The UK government has announced fresh plans to combat the rising threat of hospital superbugs, with a renewed focus on personal hygiene such as handwashing and new rules governing how medical institutions publish infection rate statistics.
The news comes amid a rising cases of E.coli cases in England, with the bacterial condition reportedly killing over 5,000 people in 2015. According to the NHS, E.coli causes stomach pains, diarrhoea and can result in kidney failure. It currently makes up nearly two-thirds of antibiotic-resistant infections, the BBC reported.
Now, UK health secretary Jeremy Hunt has said he wants hospital staff, patients and visitors to be told to wash their hands more regularly in an attempt to curb the spread of such superbugs. He also said the use of some medical devices, such as catheters, need to be better regulated.
The health secretary added it will hopefully reduce the "enormous human pain and suffering" caused by superbugs" such as E.coli, MRSA and C.diff.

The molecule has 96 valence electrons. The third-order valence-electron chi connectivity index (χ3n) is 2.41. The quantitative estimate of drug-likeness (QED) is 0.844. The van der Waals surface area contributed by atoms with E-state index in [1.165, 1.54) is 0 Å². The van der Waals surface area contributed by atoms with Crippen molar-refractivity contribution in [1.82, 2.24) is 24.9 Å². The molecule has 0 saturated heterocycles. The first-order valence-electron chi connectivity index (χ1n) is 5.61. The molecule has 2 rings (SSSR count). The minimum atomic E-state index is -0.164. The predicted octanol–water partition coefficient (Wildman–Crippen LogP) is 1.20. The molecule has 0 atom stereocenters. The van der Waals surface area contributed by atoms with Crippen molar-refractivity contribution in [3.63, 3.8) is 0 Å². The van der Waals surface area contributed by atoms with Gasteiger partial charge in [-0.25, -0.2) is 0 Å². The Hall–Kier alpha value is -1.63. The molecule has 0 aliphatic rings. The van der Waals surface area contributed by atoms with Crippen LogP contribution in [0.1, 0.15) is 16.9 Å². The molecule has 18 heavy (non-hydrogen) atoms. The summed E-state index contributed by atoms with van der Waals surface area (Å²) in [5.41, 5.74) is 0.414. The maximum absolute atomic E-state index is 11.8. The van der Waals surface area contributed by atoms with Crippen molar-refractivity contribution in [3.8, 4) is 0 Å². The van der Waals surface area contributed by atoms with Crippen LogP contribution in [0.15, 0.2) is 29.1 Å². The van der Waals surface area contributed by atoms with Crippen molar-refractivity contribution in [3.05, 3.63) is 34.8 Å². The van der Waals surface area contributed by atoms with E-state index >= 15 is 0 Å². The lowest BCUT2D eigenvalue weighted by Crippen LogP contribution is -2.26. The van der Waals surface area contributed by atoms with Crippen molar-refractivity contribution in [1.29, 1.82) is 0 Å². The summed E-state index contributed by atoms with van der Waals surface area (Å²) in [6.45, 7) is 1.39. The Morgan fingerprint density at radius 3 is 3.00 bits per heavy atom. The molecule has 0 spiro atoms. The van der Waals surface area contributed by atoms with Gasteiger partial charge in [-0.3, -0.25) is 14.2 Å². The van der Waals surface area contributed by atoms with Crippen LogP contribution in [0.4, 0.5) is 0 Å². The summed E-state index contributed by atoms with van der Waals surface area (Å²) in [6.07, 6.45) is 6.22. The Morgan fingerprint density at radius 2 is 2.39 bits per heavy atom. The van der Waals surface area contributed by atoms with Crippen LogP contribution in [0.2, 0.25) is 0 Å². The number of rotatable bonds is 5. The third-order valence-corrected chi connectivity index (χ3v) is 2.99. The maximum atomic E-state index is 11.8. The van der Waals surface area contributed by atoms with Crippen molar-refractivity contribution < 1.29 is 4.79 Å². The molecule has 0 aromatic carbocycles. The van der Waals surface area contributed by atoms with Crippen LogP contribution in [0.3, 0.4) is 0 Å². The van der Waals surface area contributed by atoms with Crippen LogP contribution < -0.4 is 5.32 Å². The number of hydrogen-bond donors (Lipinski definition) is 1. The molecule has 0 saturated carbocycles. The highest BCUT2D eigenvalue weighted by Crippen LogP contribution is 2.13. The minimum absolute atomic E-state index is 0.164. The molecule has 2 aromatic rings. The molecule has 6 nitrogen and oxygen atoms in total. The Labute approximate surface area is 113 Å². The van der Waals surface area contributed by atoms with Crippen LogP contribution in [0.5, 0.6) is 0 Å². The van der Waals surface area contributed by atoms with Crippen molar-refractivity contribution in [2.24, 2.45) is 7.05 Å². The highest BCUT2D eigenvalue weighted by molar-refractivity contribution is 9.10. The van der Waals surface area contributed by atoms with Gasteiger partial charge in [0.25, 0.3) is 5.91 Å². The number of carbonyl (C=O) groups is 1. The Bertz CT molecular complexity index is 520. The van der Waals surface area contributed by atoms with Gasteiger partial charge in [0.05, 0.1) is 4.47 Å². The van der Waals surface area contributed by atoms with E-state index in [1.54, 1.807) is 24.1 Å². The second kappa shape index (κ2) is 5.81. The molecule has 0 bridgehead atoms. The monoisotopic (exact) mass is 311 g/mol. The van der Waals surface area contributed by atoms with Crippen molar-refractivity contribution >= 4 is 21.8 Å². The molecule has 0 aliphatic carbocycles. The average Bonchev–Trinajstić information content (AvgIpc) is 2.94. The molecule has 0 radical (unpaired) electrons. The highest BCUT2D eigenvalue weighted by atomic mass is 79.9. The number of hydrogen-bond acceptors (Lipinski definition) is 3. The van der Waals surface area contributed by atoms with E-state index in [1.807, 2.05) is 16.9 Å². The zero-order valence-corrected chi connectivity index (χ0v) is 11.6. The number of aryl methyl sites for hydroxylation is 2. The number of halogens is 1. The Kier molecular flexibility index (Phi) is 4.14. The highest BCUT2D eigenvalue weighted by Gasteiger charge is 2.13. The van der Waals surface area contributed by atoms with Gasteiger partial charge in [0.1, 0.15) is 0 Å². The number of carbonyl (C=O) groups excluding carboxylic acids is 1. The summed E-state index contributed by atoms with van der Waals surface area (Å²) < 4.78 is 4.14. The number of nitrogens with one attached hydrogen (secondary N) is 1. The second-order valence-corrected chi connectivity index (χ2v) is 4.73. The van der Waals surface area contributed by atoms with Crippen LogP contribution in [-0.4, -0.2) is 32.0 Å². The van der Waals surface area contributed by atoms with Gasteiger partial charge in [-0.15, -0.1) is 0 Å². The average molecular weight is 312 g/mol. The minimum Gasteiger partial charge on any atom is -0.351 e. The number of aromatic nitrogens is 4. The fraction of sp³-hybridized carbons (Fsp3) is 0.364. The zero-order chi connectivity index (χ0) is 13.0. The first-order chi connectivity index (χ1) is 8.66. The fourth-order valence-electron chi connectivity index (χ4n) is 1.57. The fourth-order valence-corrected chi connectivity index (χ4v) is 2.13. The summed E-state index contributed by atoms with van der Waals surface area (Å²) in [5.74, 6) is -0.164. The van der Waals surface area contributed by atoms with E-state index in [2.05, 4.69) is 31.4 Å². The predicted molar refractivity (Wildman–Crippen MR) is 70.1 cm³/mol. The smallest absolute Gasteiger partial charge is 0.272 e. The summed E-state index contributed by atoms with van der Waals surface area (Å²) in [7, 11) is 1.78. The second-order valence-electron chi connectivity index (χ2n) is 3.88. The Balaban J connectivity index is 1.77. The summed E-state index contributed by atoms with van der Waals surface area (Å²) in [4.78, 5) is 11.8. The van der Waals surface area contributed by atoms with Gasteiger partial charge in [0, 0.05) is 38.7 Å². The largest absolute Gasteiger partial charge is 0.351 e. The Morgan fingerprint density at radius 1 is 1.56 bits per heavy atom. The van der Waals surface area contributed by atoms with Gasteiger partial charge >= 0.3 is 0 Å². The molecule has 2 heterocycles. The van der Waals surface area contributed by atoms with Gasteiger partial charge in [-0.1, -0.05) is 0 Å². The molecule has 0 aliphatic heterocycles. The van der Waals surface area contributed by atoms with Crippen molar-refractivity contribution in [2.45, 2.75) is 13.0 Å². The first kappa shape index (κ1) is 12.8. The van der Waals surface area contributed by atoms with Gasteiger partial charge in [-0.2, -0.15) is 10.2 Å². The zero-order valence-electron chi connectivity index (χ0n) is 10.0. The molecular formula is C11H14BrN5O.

"Taken together, these measures are intended to achieve a dramatic reduction in hospital infections, reducing enormous human pain and suffering in the process," he added. "They will make us better at knowing when to use antibiotics and better at knowing when not to use them."
According to the BBC, there were 40,000 cases of E.coli in England last year which is an increase of approximately 20% in the last five years. Additionally, the cost of treating the superbug infections is currently estimated to be £3,000-£6,000 per patient.
Under the new plans, which has been dubbed a "war on superbugs", the UK government will appoint a so-called national infection tsar to enforce the increased focus on hygiene. It will also reportedly make hospitals publish E.coli rates in wards in a way that is visible to both patients and visitors.
There are a number of ways to reduce the spread of superbugs like E.coli. According to Public Health England, as noted by the BBC, these include washing hands thoroughly after using the toilet, washing all vegetables and fruits that will be eaten raw and ensuring meat products are cooked properly. It also advises that people who are ill should not prepare food for others for at least 48 hours after they have recovered.